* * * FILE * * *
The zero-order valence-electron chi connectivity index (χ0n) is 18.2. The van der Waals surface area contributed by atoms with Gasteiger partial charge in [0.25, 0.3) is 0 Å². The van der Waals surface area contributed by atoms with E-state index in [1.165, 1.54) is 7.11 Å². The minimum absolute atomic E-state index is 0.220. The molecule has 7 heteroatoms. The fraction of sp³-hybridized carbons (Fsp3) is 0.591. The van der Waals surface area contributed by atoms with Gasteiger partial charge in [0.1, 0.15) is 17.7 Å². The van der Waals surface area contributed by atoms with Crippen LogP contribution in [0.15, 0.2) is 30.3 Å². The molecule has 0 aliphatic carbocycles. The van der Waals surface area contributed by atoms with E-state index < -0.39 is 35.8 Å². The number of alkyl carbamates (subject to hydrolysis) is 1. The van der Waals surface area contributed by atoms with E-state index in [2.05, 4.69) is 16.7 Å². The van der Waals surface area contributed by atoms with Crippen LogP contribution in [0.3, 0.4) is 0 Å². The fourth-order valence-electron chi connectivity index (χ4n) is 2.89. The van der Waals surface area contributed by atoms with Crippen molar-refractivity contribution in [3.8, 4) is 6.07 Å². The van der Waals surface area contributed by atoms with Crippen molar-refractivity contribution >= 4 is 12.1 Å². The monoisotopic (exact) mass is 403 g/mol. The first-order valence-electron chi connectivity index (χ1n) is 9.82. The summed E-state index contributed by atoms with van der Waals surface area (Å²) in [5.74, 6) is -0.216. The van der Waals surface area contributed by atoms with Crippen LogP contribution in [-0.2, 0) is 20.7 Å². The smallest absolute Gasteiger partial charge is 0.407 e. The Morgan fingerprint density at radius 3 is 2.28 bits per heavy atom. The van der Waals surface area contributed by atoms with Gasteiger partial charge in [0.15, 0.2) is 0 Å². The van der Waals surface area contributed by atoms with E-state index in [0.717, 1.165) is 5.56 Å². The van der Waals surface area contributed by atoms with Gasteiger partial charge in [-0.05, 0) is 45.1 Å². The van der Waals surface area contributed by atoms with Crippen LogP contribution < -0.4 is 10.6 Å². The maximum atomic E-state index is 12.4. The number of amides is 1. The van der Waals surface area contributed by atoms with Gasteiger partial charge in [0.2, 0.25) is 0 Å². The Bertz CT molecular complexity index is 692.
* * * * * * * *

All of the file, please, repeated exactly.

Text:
The zero-order valence-electron chi connectivity index (χ0n) is 18.2. The van der Waals surface area contributed by atoms with Gasteiger partial charge in [0.25, 0.3) is 0 Å². The van der Waals surface area contributed by atoms with E-state index in [1.165, 1.54) is 7.11 Å². The minimum absolute atomic E-state index is 0.220. The molecule has 7 heteroatoms. The fraction of sp³-hybridized carbons (Fsp3) is 0.591. The van der Waals surface area contributed by atoms with Gasteiger partial charge in [0.1, 0.15) is 17.7 Å². The van der Waals surface area contributed by atoms with Crippen LogP contribution in [0.15, 0.2) is 30.3 Å². The molecule has 0 aliphatic carbocycles. The van der Waals surface area contributed by atoms with E-state index < -0.39 is 35.8 Å². The number of alkyl carbamates (subject to hydrolysis) is 1. The van der Waals surface area contributed by atoms with E-state index in [2.05, 4.69) is 16.7 Å². The van der Waals surface area contributed by atoms with Crippen LogP contribution in [0.3, 0.4) is 0 Å². The fourth-order valence-electron chi connectivity index (χ4n) is 2.89. The van der Waals surface area contributed by atoms with Crippen molar-refractivity contribution in [3.8, 4) is 6.07 Å². The van der Waals surface area contributed by atoms with Crippen molar-refractivity contribution >= 4 is 12.1 Å². The monoisotopic (exact) mass is 403 g/mol. The first-order valence-electron chi connectivity index (χ1n) is 9.82. The summed E-state index contributed by atoms with van der Waals surface area (Å²) in [5.74, 6) is -0.216. The van der Waals surface area contributed by atoms with Crippen LogP contribution in [-0.2, 0) is 20.7 Å². The smallest absolute Gasteiger partial charge is 0.407 e. The Morgan fingerprint density at radius 3 is 2.28 bits per heavy atom. The van der Waals surface area contributed by atoms with Gasteiger partial charge in [0.15, 0.2) is 0 Å². The van der Waals surface area contributed by atoms with E-state index in [0.717, 1.165) is 5.56 Å². The van der Waals surface area contributed by atoms with Gasteiger partial charge in [-0.05, 0) is 45.1 Å². The van der Waals surface area contributed by atoms with Crippen LogP contribution < -0.4 is 10.6 Å². The maximum atomic E-state index is 12.4. The number of amides is 1. The van der Waals surface area contributed by atoms with Gasteiger partial charge in [0.2, 0.25) is 0 Å². The Bertz CT molecular complexity index is 692.